Mount Warren is located in the northern Wind River Range of Wyoming. Wyoming's fourth highest peak is not nearly as famous as the three highest. Each summer, any of those three is likely climbed more than Warren has ever been climbed; it has seen only dozens of ascents, although this will likely change very soon and start to become more popular. A true mountaineer's peak, it sits at the heads of the valleys of Dinwoody (Dinwoody Glacier), the trailless Bull Lake Creek North Fork (Helen Glacier) and Titcomb Basin. The Warren massif stretches from Bonney Pass to the base of the east face at Elsie Col, and includes the sub-summits of Les Dames Anglaises, Doublet, and Dinwoody. The highpoint is the easternmost summit of the massif (which meets the Continental Divide at the Doublet pinnacles). Though the Wind River's two highest peaks have had standard routes evolve (the SW buttress on Fremont, the Gooseneck on Gannett) and the Grand Teton has two (Exum, Owen-Spalding), no standard route has evolved on Warren, however a class 3 route has been used and is the route described in the route section below. Historically, routes have been used on all sides of Warren and on various features. Crevasse hazards on Dinwoody and Helen Glaciers are more prevalent around Warren than they are for the standard route on Gannett, and bergschrunds on either side of the mountain pose an obstacle for all routes except the west ridge from Bonney Pass (II, 5.2).
Though vagueness of route descriptions (somewhat a tradition) and location continue to make this high peak a reclusive testpiece, most routes go at class 4/easy 5-mixed and Grade II (unless basecamp is set higher, on a glacier). Like many of the highest peaks in the range, the top few hundred feet is a gentler, pre-erosional cap of looser material. The rest of the peak is gneiss and, most of the year, ice/snow covered. The routes are somewhat loose by Wind River standards and climb best as mixed routes. 32 Wyoming 13ers can be seen from the summit on a clear day.
Use the Elkhart Park Trailhead accessed from Pinedale on the west side of the range and hike the Pole Creek Trail to Island Lake, passing by Photographers Point and Seneca Lake along the way. Just after passing over a small divide at 10,660 feet Island Lake will come into view. Descend to it and continue to the junction with the Titcomb and Indian Basin trails. Take the Titcomb Basin Trail heading north/leftward and hike past Lower and Upper Titcomb Lakes as the trail follows along their east shores. Base camp can be set up about 0.5 mile past the upper lake where many rock shelters have been built by Gannett Peak climbers and other backpackers. This is going to be the shortest and most commonly used approach for anyone climbing Mount Warren, however it's important to note you will not be able to see Warren until you are right at its base.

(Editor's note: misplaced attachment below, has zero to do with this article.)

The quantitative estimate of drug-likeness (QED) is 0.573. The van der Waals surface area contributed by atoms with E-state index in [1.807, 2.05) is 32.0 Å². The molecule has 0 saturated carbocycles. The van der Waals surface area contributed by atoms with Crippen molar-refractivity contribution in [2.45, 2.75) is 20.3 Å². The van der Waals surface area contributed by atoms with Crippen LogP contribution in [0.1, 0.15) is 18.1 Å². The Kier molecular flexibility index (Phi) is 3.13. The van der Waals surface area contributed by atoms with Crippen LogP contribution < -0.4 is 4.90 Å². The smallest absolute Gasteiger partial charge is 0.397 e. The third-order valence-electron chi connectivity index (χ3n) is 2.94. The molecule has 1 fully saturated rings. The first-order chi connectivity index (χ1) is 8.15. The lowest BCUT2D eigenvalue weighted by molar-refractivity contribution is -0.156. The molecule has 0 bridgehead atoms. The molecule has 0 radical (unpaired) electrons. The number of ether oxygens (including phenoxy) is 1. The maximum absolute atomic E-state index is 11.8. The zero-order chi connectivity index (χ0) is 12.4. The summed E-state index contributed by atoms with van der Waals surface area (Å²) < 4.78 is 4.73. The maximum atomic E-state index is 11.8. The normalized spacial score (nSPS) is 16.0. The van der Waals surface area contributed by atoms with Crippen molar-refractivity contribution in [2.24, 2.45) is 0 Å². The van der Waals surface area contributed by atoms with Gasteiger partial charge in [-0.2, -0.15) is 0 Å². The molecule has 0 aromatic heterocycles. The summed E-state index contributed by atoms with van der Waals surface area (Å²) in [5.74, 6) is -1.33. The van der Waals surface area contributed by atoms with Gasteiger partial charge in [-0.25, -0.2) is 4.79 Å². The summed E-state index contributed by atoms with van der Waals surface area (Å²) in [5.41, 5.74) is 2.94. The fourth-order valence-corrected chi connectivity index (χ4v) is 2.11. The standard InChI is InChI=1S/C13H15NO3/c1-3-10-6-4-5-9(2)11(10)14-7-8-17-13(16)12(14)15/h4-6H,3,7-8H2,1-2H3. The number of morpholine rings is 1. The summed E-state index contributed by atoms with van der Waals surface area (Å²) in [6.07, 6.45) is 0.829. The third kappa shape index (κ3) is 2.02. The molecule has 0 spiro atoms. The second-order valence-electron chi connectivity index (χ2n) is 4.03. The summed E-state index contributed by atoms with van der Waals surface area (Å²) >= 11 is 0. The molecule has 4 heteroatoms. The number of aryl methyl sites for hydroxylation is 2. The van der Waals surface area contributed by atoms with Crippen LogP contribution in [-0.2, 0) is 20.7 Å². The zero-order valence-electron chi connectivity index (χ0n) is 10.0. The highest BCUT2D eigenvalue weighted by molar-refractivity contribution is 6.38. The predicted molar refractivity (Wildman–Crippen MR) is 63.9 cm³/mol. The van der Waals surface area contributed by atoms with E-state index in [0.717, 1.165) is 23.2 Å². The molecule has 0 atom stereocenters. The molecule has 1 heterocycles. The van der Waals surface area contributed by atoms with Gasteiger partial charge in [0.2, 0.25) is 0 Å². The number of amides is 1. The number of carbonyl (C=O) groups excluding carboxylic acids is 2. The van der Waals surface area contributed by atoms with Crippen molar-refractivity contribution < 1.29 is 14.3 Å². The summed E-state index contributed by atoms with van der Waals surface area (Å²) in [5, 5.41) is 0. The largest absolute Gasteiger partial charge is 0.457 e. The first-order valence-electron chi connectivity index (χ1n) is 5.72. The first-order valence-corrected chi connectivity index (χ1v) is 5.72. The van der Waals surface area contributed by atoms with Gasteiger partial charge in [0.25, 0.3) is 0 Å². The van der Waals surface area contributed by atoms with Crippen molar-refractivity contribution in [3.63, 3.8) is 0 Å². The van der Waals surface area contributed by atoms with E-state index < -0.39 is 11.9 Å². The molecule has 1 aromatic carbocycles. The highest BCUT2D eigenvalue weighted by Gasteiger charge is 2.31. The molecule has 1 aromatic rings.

This route is not included in the Kelsey guidebook, but was the route I used to climb the peak after climbing nearby Spearhead Pinnacle, another one of the Wyoming 13ers.
Approach from Titcomb Basin and continue north up the valley as if you were heading to Bonney Pass. You will pass below and around the very steep west face of the towers on Mount Helen, then pass below the base of the prominent NE couloir that shoots straight up to the upper north face of Helen. Shortly after passing the base of this inspiring couloir, you will see another couloir/gully that heads up to the low 12580 foot saddle bwtween Helen and Forked Tounge. This is the next gully north of the steeper NE couloir. Ascend this, which starts as a gentle open slope, but narrows into a 35-40 degree couloir (which will be snow covered on the lower 2/3 most of the summer) until you reach the saddle. The views to the east are particulairly nice at sunrise.
At the saddle, drop 150 feet or so to the east side and cut north, traversing the snow around the east side of Spearhead Pinnacle and continue in a northerly direction towards a series of gullies on the south face of Warren. The gully you want is the one furthest to the right (but not the one waaaay off to the right that ends well east of the summit), facing due south that continues almost directly to the summit. Ascend slightly steepending snow or talus up the lower south slopes to the 12900 foot level, then cross below the base of three other SE facing snow gullies each of which leading up towards Doublet Peak and other towers on the lower west ridge of Warren. The gully furthest to the right (east) curves leftward higher up and terminates on the upper west ridge of Warren above all the towers and gendarmes between Doublet and Warren. Begin ascending this gully.
The lower part of this gully begins with some class 3 scrambling on fairly solid rock for about 100 feet next to a small meltwater stream, then turns to loose scree and talus. Staying on the left side of the gully proper provides more solid class 3 rock, and eventually you can scramble up alongside the edge of the narrow band of steep snow remaining in the gully. Depending on the time of year there may be more or less snow in this chute, but it can be climbed in early season as a 40-45 degree snow route. At 13460 feet, where the gully begins to curve left, cut to the right and cross to the east side of the snow band if scrambling on the left side. Crampons are a good idea even though it's pretty narrow, as it is slightly over 40 degrees. You're aiming for the slightly hidden gully/ledge system that veers to the right which terminates right next to the summit. This is much easier than continuing up the main chute where the snow steepens to 50 degrees and reaches the west ridge further down from the summit.
Scramble up through a class 3 gully which is hidden from the base of the route, but provides easy access to a lower angle slope leading to the crest of the east ridge only 20 feet below the summit. Walk another minute on the ridge to the top. I'm pretty confident this is the easiest route on Warren as we encountered no class 4 on this route. Overall it was not as loose as expected, so if anyone is looking for a new standard route on Warren this is probably it.